Not wholly trusting of the answers they are receiving from the Chinese Defense Ministry on its nuclear deterrent posture, U.S. security planners have turned to poring over internal Chinese military literature, which is now published by a large number of state institutions.
"We’re looking for the worst kind of thing we can find," Kulacki said.
It is difficult for U.S. analysts to discern which authors are credible and actually speak for decision-makers in the Chinese government, he added. This had led to instances in which U.S. researchers have assumed that musings found on personal websites of private Chinese citizens or poorly sourced international news stories about rumored changes in China’s nuclear posture represented Beijing’s actual thinking, according to the specialist.
Kulacki blamed much of the United States’ misreading of Chinese nuclear-weapons policy on the "debilitating bad" quality of U.S. government translations of military texts and other sources.
Official U.S. translations of Chinese nuclear-weapons terms misidentify parts of speech, obscure the correct identification of the subject of the sentence, or omit key phrases -- all of which significantly interferes with the ability to interpret the text’s meaning, he said.
"The translation is abysmal. It’s just bad. My guess is they’re starting with machine translations and then fixing the English," Kulacki said. "This is the reason dialogue is critical. You have to get together at a table and talk about what you actually mean."
In an e-mail message to Global Security Newswire, Pentagon press officer Lt. Col. James Gregory said, "Department of Defense analysis of any U.S.-China strategic issue is based on a variety of sources, both classified and unclassified, to include direct interactions with both PRC [People’s Republic of China] government and military officials, as well as authoritative PRC writings.
"When translations are necessary, DOD uses official translations and we do not rely on either private blog sites or unofficial translations," Gregory stated.
A key point of concern for U.S. defense planners is their perception that Beijing has secretly altered its policy of using its nuclear weapons only as a means of deterring attack to also using them as tool of coercion.
In a classified military textbook published in 2003 for use by the Second Artillery, one scenario involves a conventional war between the sides where a superior U.S. force is bombing or threatening to bomb Chinese atomic energy plants, large population centers, and key infrastructure.
In this scenario, Chinese military policy permits Beijing to respond by threatening the United States with a nuclear attack. These threats are to be conveyed through signaling that would gradually be escalated -- beginning with a media propaganda campaign and verbal warnings, followed by nuclear-strike drills, and ending with the naming of which U.S. cities would come under nuclear attack.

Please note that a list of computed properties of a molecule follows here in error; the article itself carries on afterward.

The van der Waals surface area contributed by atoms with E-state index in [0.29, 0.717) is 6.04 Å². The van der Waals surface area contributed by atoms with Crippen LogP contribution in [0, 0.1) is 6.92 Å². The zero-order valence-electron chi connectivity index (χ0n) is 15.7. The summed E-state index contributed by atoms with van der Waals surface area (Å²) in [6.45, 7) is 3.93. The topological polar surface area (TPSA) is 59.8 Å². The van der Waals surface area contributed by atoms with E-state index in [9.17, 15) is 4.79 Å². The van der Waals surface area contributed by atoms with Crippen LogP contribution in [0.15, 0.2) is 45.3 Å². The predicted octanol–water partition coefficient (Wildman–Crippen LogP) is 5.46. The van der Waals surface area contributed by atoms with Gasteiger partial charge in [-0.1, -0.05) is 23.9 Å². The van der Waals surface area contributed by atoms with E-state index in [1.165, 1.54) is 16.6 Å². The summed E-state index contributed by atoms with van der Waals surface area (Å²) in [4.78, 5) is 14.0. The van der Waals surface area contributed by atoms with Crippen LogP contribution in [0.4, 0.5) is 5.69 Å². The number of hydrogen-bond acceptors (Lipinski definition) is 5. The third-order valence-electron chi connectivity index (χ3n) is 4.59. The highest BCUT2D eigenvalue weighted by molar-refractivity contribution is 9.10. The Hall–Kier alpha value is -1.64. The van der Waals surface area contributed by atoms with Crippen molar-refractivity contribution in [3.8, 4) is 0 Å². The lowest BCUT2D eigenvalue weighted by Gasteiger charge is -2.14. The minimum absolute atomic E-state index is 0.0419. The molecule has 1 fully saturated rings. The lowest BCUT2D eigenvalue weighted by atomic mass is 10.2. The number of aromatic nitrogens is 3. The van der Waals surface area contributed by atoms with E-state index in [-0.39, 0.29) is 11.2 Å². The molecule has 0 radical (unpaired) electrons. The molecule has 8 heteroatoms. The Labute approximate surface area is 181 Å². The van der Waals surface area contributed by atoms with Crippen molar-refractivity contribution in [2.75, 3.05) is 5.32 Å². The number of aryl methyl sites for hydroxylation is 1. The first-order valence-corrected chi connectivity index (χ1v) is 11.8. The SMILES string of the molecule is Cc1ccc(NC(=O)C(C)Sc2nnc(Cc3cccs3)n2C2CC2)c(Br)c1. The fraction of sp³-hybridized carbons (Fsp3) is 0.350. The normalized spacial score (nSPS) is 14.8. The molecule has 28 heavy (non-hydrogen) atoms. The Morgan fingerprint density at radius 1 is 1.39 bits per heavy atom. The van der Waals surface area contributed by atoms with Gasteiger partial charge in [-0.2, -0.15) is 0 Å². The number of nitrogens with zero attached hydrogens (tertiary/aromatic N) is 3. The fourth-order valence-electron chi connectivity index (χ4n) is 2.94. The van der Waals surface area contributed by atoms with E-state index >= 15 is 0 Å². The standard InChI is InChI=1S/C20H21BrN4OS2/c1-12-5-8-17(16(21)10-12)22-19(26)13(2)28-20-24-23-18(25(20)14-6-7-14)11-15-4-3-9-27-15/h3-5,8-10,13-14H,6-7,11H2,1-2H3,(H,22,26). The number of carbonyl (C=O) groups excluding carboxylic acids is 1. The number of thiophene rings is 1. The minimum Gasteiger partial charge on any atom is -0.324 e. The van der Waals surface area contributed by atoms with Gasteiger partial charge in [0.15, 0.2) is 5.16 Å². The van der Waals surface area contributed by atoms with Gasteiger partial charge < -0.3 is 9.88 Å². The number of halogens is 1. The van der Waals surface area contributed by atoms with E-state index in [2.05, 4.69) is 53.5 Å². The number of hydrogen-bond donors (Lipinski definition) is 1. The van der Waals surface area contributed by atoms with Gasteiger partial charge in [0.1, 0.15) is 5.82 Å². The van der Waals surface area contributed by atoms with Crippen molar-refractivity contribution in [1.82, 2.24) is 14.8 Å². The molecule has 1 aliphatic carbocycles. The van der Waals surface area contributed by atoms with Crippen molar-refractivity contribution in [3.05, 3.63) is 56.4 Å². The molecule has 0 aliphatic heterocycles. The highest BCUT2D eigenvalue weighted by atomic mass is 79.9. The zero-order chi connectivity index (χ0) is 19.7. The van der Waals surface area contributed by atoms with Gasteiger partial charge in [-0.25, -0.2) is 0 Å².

"The whole thing is about 'shock and awe' for them," said Kulacki, who has translated sections of the textbook. "The goal is to try to figure a way to knock us off balance, to keep us confused about where things could [lead] to in an escalating scenario" so that the United States decides to halt its conventional-military campaign against China.
Kulacki underlined that the textbook, entitled The Science of Operations of the Second Artillery, clearly states the policy of no first use still holds even in the scenario described above. "If you follow the text, clearly they are talking about bluffing."
The importance and centrality of China’s no-first-use posture is addressed repeatedly in the textbook, Kulacki said. "They tell their soldiers over and over again in this text that this is really important, that this is a fundamental part of their strategy," he said.
Kulacki recommended the Pentagon devote more resources to improving its internal Mandarin translation capabilities in order to avoid further misunderstandings of Chinese nuclear and military policy.
"We have a lot of resources that we devote to national security and this is kind of blown over as if it doesn’t really matter," he said. "This really matters. It’s not glamorous, but it’s essential stuff so that when we actually do get together we can [have an actual conversation]."
Li, who is also a professor of international relations at Tsinghua University in Beijing, suggested that the United States continue to support Track 1.5 diplomacy with China. This type of engagement typically involves high-ranking officials or empowered nongovernment officials engaging in informal dialogue.
He also recommended the United States translate another document -- the Chinese military’s official glossary book of terminology.
In order to successfully engage with China on its nuclear-weapons policy, Washington needs to make a "long-term investment" in fostering and supporting more U.S. analysts and academics with China-specific language skills, nuclear expertise and cultural understanding, Kulacki said.